Everyone is discussing the nursing shortage, and how desperately those with nursing skills are needed throughout the country. Nursing programs are attempting to produce enough new nurses to fill that shortage, but who is teaching these fresh young faces? Nurse educators—and the next area anticipating a shortage in the field of nursing is right there in the nursing school.
So what do Nursing Educators do? They combine their clinical expertise with a passion for teaching, and turn that into a rich and rewarding career. These nurses, who work both in the classroom and the practice setting, are responsible for preparing and mentoring current and future generations of nurses. Nurse educators play a pivotal role in strengthening the nursing workforce, serving as role models and providing leadership. Without Nurse Educators, well, there will be no new nurses.
Being a Nurse Educator is a big responsibility, since they are responsible for designing, implementing, evaluating and revising academic and continuing education programs for nurses. These include formal academic programs that lead to a degree or certificate, or more informal continuing education programs designed to meet individual learning needs.
Nurse educators are critical players in assuring quality educational experiences that prepare the nursing workforce for a diverse, ever-changing health care environment. They are the leaders who document the outcomes of educational programs and guide students through the learning process.
Of course, even before they become Nurse Educations, nurses already are teachers. Nurses teach patients and their families how to manage their illness or injury, including post-treatment home care needs, diet and exercise programs, and self-administration of medication and physical therapy. Nurses mentor and prepare new graduates and new hire staff, as well as develop and implement ongoing continuing education activities within clinical settings. Nurses also combine their clinical expertise and passion for teaching others in thousands of ways every time they work. Nurse Educators make use of that same clinical expertise and passion for teaching to guide and shape the future of the nursing profession, one student at a time.
A career in nursing education will provide you with the opportunity to teach in programs that prepare licensed practical nurses (LPN) and registered nurses (RN) for entry into practice positions. In addition, nursing faculty teach in graduate programs at the Master's and doctoral level which prepare advanced practice nurses, nurse educators, nursing administrators, nurse researchers, and leaders in complex healthcare and educational organizations.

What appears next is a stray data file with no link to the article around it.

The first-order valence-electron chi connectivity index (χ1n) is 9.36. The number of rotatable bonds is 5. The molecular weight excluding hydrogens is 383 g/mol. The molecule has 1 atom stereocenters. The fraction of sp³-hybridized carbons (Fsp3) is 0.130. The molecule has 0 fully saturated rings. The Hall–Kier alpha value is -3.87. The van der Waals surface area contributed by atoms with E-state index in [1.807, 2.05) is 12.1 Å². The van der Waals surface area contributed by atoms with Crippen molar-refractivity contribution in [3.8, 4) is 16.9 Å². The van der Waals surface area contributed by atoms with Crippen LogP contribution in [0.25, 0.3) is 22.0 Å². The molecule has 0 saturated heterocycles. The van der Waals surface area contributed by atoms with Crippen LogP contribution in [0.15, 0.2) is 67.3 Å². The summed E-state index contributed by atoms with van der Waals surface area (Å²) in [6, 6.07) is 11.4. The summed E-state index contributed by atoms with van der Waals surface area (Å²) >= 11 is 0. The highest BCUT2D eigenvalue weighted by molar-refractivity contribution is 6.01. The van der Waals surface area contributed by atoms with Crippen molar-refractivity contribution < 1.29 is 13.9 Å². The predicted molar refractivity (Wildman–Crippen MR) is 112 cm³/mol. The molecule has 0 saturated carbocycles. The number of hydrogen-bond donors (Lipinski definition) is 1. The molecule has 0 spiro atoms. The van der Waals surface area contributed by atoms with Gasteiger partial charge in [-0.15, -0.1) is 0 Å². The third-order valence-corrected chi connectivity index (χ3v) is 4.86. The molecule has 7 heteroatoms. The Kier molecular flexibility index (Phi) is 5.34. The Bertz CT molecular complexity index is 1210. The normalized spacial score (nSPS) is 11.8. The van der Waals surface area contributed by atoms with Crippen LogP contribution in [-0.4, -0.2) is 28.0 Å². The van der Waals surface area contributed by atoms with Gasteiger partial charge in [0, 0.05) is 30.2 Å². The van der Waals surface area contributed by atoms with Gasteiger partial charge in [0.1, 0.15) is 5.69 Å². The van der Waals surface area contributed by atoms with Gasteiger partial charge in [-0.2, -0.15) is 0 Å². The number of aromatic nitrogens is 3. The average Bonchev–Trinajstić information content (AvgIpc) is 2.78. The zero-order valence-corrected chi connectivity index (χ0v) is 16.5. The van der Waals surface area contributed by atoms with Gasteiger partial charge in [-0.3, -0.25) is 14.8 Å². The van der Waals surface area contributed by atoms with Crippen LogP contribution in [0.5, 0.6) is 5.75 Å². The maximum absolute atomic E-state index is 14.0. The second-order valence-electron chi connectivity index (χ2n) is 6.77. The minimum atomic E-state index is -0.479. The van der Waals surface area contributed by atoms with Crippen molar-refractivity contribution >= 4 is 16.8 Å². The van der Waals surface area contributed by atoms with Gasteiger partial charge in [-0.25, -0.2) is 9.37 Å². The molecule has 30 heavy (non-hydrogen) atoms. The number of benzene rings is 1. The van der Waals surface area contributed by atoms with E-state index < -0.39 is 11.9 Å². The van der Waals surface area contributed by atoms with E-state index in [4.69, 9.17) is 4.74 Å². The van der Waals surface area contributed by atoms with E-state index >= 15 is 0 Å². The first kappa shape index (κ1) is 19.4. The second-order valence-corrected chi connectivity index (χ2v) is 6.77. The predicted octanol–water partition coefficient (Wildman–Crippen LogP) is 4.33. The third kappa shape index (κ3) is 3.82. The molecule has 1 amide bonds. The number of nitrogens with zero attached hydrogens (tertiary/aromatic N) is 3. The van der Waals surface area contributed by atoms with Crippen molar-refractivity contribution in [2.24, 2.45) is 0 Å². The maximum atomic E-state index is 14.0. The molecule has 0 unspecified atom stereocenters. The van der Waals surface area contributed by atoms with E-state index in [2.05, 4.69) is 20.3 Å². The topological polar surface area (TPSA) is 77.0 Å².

Nurse Educators who teach in LPN, associate degree and baccalaureate programs are usually required to hold a Master's degree in nursing. Most baccalaureate and higher degree programs require a minimum of a Master's degree, and many prefer a nursing doctorate for full-time teaching positions. Additionally, many nurse educators have a clinical specialty background that is often blended with coursework in education. Nurses may complete a post-Master's certificate in education to complement their clinical expertise if they choose to enter a faculty role.
A career in nursing education provides you with the opportunity to teach in programs that prepare licensed practical nurses (LPN) and registered nurses (RN) for entry into practice positions. In addition, nursing faculty teach in graduate programs at the Master's and doctoral level which prepare advanced practice nurses, nurse educators, nursing administrators, nurse researchers, and leaders in complex healthcare and educational organizations.
Salary and Job Prospects
Salaries vary greatly depending on rank, education, and institution. Nursing educator salaries are expected to steadily increase as the career options for qualified nurses are becoming more competitive for employer recruitment.
According to the Bureau of Labor Statistics, nursing instructors holding a doctoral degree earned an average of $48,084, and those with a master’s degree earned $43,488. Among assistant professors, those with doctorates earned $54,128, and those without doctorates earned $47,092. Associate professors with doctorates had an average salary of $63,172, and those without a doctorate averaged $51,195.
Given the growing shortage of nurse educators, the career outlook is strong for nurses interested in teaching careers. Nursing schools nationwide are struggling to find new faculty to accommodate the rising interest in nursing among new students. The shortage of nurse educators may actually enhance career prospects since it affords a high level of job security, and provides opportunities for nurses to maintain dual roles as educators and direct patient care providers. Salaries are expected to rise to make Nursing Educator positions more attractive in the coming years, especially as the Nursing Educator shortage grows. Long-term job prospects as a nursing teacher are excellent.